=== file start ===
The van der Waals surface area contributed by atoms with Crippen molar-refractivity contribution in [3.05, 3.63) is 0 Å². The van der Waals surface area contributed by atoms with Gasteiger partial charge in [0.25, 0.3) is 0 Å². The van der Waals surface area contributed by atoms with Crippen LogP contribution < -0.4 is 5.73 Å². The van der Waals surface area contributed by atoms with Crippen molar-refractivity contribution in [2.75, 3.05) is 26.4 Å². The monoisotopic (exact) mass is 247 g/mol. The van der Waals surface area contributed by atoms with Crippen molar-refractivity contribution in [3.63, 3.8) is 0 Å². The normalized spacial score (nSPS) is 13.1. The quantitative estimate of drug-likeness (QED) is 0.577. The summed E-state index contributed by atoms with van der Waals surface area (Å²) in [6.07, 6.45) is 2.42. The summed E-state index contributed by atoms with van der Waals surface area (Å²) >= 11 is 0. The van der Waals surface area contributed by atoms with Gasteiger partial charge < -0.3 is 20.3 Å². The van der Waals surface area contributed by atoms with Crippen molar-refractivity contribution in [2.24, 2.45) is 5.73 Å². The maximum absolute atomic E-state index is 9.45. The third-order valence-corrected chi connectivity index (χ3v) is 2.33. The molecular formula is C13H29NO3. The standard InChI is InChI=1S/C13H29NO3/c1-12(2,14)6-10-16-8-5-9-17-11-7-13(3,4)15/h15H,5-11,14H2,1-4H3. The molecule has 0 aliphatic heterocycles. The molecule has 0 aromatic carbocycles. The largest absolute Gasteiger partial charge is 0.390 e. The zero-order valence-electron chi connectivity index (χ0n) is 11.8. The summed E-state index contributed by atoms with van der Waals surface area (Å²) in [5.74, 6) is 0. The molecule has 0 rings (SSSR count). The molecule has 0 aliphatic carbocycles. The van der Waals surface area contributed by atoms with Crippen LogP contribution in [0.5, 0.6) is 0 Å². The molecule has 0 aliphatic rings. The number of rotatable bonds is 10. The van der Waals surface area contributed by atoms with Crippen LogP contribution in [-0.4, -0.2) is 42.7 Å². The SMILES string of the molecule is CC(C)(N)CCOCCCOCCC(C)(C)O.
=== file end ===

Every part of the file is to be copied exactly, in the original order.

The van der Waals surface area contributed by atoms with Crippen molar-refractivity contribution in [3.05, 3.63) is 0 Å². The van der Waals surface area contributed by atoms with Gasteiger partial charge in [0.25, 0.3) is 0 Å². The van der Waals surface area contributed by atoms with Crippen LogP contribution < -0.4 is 5.73 Å². The van der Waals surface area contributed by atoms with Crippen molar-refractivity contribution in [2.75, 3.05) is 26.4 Å². The monoisotopic (exact) mass is 247 g/mol. The van der Waals surface area contributed by atoms with Crippen molar-refractivity contribution in [3.63, 3.8) is 0 Å². The normalized spacial score (nSPS) is 13.1. The quantitative estimate of drug-likeness (QED) is 0.577. The summed E-state index contributed by atoms with van der Waals surface area (Å²) in [6.07, 6.45) is 2.42. The summed E-state index contributed by atoms with van der Waals surface area (Å²) >= 11 is 0. The van der Waals surface area contributed by atoms with Gasteiger partial charge < -0.3 is 20.3 Å². The van der Waals surface area contributed by atoms with Crippen molar-refractivity contribution in [2.24, 2.45) is 5.73 Å². The maximum absolute atomic E-state index is 9.45. The third-order valence-corrected chi connectivity index (χ3v) is 2.33. The molecular formula is C13H29NO3. The standard InChI is InChI=1S/C13H29NO3/c1-12(2,14)6-10-16-8-5-9-17-11-7-13(3,4)15/h15H,5-11,14H2,1-4H3. The molecule has 0 aliphatic heterocycles. The molecule has 0 aromatic carbocycles. The largest absolute Gasteiger partial charge is 0.390 e. The zero-order valence-electron chi connectivity index (χ0n) is 11.8. The summed E-state index contributed by atoms with van der Waals surface area (Å²) in [5.74, 6) is 0. The molecule has 0 rings (SSSR count). The molecule has 0 aliphatic carbocycles. The van der Waals surface area contributed by atoms with Crippen LogP contribution in [0.5, 0.6) is 0 Å². The molecule has 0 aliphatic rings. The number of rotatable bonds is 10. The van der Waals surface area contributed by atoms with Crippen LogP contribution in [-0.4, -0.2) is 42.7 Å². The SMILES string of the molecule is CC(C)(N)CCOCCCOCCC(C)(C)O.